If the bank continues — basically agrees to behave itself. It’s like kind of like what you — we might remember as triple secret probation. They’re told they have to behave. They’re under the government’s thumb for two years.

They have to report to the U.S. attorney’s office, to prosecutors, to federal regulators, to banking officials, as well as the FBI. And they have to alert the government as soon as they’re aware of anybody is misbehaving and not complying with the banking regulations. Then they are on notice to notify the government ASAP. Otherwise, they will be prosecuted.

So it’s deferred for two years until they are off probation, basically.

JEFFREY BROWN: So, explain to us something about the money involved here. How much and where is it going to? Much of it is — much or all of it going to victims?

PATRICIA HURTADO: Yes, basically, Manhattan U.S. attorney Preet Bharara said today that, with the addition of the $1.7 billion that they’re getting from — extracting from J.P. Morgan today, on top of hundreds of millions of dollars and billions — $4 billion basically collected through another Madoff case, forfeiture case, there’s going to be $4 billion that are going to be basically gotten into the pockets of all of the Madoff victims.

JEFFREY BROWN: So some of this is going through the — it’s a little confusing. There’s $1.7 billion going through the — on the criminal side and then more gathered separately paying hundreds of millions to settle private claims?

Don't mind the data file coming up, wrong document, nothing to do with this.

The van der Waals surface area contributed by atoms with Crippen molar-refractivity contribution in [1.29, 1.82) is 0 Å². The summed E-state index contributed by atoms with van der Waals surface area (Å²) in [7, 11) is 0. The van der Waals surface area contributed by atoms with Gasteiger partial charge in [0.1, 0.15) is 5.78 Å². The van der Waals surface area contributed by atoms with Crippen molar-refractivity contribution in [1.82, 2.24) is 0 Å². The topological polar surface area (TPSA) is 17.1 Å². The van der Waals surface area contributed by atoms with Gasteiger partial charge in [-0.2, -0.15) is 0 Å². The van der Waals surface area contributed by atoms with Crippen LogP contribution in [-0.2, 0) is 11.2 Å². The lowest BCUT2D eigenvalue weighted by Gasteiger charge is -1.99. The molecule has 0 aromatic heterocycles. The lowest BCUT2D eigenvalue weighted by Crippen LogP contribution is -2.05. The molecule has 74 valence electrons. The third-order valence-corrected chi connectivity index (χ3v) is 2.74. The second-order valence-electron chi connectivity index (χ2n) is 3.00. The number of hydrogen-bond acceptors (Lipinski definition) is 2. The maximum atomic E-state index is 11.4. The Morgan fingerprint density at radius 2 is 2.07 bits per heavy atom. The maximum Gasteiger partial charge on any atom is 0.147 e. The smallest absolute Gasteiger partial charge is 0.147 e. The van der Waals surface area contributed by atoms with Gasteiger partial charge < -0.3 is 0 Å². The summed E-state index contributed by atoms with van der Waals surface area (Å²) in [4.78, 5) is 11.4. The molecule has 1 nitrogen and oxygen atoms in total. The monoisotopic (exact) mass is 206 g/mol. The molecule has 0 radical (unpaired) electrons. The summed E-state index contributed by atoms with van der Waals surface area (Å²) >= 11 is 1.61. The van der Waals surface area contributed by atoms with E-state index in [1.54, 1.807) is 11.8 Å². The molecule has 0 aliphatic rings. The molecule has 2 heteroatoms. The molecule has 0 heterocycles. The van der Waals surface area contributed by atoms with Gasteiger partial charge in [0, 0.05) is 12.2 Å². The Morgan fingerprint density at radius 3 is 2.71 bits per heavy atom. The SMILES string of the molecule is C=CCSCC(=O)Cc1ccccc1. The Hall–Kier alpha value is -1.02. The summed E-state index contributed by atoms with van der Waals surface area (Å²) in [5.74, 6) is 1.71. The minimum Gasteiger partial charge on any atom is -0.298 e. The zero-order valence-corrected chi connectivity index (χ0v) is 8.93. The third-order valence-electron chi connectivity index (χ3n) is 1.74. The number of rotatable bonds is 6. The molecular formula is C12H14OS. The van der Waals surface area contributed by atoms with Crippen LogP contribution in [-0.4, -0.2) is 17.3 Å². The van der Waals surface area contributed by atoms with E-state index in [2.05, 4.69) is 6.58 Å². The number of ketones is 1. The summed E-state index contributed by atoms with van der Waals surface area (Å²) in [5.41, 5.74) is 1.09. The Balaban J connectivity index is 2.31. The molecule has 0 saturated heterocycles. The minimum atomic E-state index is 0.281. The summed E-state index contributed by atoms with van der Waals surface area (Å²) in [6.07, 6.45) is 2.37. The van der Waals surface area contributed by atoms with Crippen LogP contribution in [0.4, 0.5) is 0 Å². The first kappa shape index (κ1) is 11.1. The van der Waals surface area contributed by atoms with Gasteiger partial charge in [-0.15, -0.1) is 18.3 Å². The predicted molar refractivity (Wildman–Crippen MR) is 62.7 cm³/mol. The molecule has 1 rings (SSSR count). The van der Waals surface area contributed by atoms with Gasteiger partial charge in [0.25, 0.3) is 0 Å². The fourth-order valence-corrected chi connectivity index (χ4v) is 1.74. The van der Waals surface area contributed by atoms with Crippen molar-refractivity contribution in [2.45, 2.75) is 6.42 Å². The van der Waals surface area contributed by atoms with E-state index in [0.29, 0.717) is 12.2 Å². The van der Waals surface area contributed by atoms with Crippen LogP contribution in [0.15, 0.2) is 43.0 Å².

Basically, all of the money from this case is basically the government’s agreement with the bank. So this is $1.7 billion that is going to be disbursed to Madoff accounts — Madoff victims. Then there’s $350 million that is going to be disbursed in a separate payment that the bank is making to the Office of Currency and Comptroller, and then $543 million is being collected by the trustee that is overseeing the bankruptcy of Madoff.

JEFFREY BROWN: And the other part of this, you say, is that the bank agrees to some kind of monitoring or something, various steps to make sure it doesn’t happen again?


It also — in addition, it has to acknowledge responsibility, which went on for pages, of years and years and years of systemic failures to pay attention to these basic red flags that Madoff wasn’t totally kosher.

JEFFREY BROWN: So how unusual is all of this? How big of a deal did the U.S. attorney see it?

PATRICIA HURTADO: It is very rare. And it is pretty significant.

It’s the second largest forfeiture that the government has ever been able to extract and the Department of Justice has been able to get from a banking institution. Only, the larger one was — involved HSBC. So it’s significant and it’s quite at a big dent. It’s a cold day outside in New York and it was kind of a cold day for J.P. Morgan today.

JEFFREY BROWN: All right, Patricia Hurtado of Bloomberg, thanks so much.